Although this provision of the constitution relates to procedure, not substance, it implies that substance should be provided or specified by the legislature. The remedy provided by the legislature must be reasonable, i.e., constitutionally sound. In other words, Article III, § 27 authorizes the legislature to specify when the state will waive its sovereign immunity, but the legislature may not expand the scope of that immunity. In Oien, supra, we held that the extension of sovereign immunity beyond traditional bounds was unconstitutional under the "open courts" provision of the South Dakota Constitution. See S.D. Const. art. VI, § 20.

Therefore, by attempting to extend sovereign immunity to shield ministerial acts as opposed to discretionary acts, the South Dakota Legislature overreached its bounds in enacting SDCL 21-32-17 and SDCL 21-32A-2. Likewise, the South Dakota Supreme Court erred when issuing its opinion for Governor Janklow by not limiting the sovereign immunity shield to liability for discretionary acts, as opposed to ministerial acts. In re Request for Opinion of Supreme Court, 379 N.W.2d 822 (S.D.1985). In fairness to the then existing members of the court, this exact point was not specifically raised or addressed in the opinion. Nevertheless, it reinforces the concerns expressed by Justice Henderson in his dissent about issuing advisory opinions and binding the court "in factual situations which have not been tried in a court of law," that is, where there is not a real case with a live controversy. Id. at 828.

In conclusion, I agree with the majority opinion that the acts of Coaches Freidel and Meyer, in designing and supervising the weight program, constitute discretionary acts as a matter of law and shield them from liability to Gasper.[4]


[*] We note that Gasper's injury occurred before the passage of SDCL 21-32A-1 through 21-32A-3, which provided a scheme for school districts and their officers, agents, and employees to waive sovereign immunity under the rubric of "public entities" if liability insurance had been purchased. Later our opinion deals with whether these statutes should be applied retroactively.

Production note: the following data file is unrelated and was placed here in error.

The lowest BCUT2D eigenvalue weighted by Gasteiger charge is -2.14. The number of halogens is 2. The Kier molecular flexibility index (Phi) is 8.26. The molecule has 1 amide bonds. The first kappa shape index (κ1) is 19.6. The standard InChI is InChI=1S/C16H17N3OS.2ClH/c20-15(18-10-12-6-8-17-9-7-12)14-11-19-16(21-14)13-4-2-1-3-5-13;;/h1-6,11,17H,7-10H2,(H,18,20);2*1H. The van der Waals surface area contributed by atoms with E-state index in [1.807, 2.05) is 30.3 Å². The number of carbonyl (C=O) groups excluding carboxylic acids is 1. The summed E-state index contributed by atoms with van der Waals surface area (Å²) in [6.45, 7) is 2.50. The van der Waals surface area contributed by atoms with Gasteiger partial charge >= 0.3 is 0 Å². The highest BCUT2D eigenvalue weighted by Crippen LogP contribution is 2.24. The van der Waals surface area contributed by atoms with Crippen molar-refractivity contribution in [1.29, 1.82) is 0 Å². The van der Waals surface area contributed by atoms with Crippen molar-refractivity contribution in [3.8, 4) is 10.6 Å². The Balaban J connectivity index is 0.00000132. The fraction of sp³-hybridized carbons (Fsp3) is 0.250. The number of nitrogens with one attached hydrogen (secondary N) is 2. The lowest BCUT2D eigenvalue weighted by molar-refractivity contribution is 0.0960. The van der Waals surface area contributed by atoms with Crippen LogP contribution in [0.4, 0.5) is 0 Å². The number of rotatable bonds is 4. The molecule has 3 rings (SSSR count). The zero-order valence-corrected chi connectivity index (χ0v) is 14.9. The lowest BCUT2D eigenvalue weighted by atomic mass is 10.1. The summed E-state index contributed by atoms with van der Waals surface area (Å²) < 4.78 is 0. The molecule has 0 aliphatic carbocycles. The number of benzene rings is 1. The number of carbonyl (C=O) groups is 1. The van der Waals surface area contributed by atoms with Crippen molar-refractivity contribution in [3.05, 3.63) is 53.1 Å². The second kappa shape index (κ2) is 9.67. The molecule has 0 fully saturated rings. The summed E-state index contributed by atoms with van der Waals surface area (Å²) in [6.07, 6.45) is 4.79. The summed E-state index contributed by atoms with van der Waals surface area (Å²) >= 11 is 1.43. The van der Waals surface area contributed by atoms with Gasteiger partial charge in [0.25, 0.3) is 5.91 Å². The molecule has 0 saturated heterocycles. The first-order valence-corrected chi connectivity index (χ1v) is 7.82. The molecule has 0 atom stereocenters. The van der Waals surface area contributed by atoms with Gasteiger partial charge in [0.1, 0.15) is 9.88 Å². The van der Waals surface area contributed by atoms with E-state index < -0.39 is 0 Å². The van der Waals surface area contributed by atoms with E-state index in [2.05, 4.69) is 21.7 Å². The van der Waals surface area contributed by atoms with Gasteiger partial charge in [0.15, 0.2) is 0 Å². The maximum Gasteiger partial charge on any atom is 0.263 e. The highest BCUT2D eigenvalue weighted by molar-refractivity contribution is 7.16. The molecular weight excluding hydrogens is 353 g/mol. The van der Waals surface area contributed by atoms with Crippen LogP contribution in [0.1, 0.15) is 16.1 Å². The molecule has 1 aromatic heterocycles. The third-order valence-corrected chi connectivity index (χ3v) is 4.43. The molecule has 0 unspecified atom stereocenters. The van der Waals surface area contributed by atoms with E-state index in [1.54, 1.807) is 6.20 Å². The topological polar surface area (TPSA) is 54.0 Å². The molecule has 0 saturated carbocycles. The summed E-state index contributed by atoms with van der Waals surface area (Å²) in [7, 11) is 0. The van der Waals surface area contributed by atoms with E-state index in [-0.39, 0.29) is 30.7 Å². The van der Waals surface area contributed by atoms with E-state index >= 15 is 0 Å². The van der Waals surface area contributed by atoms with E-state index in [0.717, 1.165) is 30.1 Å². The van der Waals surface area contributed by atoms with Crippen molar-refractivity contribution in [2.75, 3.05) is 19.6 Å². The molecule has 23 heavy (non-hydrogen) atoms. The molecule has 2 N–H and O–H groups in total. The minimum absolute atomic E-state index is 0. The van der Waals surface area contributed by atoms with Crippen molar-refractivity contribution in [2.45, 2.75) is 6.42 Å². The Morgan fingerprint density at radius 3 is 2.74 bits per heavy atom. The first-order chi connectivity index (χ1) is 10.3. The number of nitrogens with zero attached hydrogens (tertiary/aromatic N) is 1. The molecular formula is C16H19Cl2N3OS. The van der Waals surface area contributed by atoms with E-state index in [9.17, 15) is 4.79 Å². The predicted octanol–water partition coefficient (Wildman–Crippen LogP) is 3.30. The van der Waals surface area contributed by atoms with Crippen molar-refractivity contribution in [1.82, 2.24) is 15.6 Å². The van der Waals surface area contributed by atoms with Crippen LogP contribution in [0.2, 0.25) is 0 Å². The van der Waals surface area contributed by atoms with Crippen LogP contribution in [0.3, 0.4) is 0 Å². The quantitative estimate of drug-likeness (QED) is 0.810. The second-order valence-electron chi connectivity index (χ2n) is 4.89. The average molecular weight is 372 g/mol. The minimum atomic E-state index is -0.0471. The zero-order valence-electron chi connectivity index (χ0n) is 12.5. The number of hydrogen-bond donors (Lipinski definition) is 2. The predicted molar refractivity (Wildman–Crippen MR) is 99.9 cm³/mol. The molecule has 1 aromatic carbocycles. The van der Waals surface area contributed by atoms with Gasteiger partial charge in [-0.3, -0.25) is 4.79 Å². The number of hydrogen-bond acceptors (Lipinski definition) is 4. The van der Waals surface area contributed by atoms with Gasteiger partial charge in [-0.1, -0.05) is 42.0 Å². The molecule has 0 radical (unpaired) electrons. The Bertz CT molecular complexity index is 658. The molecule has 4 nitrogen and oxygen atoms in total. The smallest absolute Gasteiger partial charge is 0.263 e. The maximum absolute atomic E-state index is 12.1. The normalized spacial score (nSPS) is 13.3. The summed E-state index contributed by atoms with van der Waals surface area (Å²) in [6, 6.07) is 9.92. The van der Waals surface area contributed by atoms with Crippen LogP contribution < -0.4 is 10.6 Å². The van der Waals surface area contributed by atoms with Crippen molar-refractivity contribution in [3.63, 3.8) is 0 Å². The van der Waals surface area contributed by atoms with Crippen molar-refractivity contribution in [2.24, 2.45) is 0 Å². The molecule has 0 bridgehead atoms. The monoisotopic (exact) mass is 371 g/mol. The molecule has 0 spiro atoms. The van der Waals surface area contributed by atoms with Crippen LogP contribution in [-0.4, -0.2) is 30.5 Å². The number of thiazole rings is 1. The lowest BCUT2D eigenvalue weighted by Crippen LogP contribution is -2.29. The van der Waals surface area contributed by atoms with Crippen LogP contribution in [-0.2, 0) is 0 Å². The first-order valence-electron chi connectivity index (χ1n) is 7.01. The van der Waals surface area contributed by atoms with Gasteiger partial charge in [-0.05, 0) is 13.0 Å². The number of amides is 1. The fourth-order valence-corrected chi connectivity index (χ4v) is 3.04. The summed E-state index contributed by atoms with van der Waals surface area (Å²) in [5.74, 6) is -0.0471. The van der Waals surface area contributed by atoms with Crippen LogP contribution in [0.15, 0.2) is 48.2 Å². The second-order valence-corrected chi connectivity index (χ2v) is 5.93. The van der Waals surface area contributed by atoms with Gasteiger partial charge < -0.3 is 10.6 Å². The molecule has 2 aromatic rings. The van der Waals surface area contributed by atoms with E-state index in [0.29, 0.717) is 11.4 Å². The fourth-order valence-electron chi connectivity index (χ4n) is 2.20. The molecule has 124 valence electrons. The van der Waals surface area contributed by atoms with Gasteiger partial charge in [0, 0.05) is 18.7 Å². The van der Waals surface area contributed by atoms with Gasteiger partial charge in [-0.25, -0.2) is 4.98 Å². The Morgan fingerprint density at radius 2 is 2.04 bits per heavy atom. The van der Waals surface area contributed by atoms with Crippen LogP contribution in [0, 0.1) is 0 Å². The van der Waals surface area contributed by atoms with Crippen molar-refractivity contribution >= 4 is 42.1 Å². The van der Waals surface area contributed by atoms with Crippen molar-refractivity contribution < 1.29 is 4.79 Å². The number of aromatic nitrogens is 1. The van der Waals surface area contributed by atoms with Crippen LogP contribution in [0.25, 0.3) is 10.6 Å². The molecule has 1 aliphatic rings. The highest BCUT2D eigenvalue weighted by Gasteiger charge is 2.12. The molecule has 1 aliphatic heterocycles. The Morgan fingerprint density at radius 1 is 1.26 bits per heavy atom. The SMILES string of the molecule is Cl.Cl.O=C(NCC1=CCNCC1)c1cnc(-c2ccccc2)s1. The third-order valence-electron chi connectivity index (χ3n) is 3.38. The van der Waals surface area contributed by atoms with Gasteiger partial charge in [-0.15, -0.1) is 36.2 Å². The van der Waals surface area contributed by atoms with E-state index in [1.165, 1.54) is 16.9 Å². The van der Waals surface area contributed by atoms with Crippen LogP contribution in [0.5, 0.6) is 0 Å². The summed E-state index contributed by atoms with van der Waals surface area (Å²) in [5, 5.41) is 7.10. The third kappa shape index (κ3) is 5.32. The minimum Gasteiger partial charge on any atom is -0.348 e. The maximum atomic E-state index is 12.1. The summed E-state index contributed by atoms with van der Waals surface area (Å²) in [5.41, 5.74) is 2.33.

[1] Whether sovereign immunity shields an individual state employee from liability turns on whether the employee's acts are discretionary or ministerial. Numerous factors are to be weighed when deciding whether an act is discretionary or ministerial. See, e.g., National Bank of South Dakota v. Leir, 325 N.W.2d 845, 848 (S.D.1982). Generally, discretionary acts require the exercise of judgment, whereas ministerial acts involve the implementation of the judgment decisions of others.

[2] S.D. Const. art. VI § 20 provides: "All courts shall be open, and every man for an injury done him in his property, person or reputation, shall have remedy by due course of law, and right and justice, administered without denial or delay."

[3] S.D. Const. art. VI provides in part:

§ 1. Inherent rights. All men have certain inherent rights including enjoying and defending life and liberty, acquiring and protecting property and the pursuit of happiness.

§ 2. Due Process. No person shall be deprived of life, liberty, or property without due process of law.

§ 12. Privilege or immunity laws. No law granting an irrevocable privilege, franchise or immunity shall be passed.

§ 18. Equal privileges or immunities. "No law shall be passed granting to any citizen, class of citizens or corporation, privileges or immunities which upon the same terms shall not equally belong to all citizens or corporations."

[4] If Gasper had requested their assistance and they either neglected or refused to assist, or if they had negligently caused weights to fall on him, their acts would be ministerial in nature and could subject them to individual liability. Obviously, any liability on their part under those circumstances would be subject to the defenses of contributory negligence and assumption of the risk, if any, on the part of Gasper. All of these questions would present genuine issues of material fact precluding summary judgment. Bego, supra, Groseth Int'l, Inc. v. Tenneco, Inc., 410 N.W.2d 159 (S.D.1987); Wilson v. Great Northern Ry. Co., 83 S.D. 207, 157 N.W.2d 19 (1968).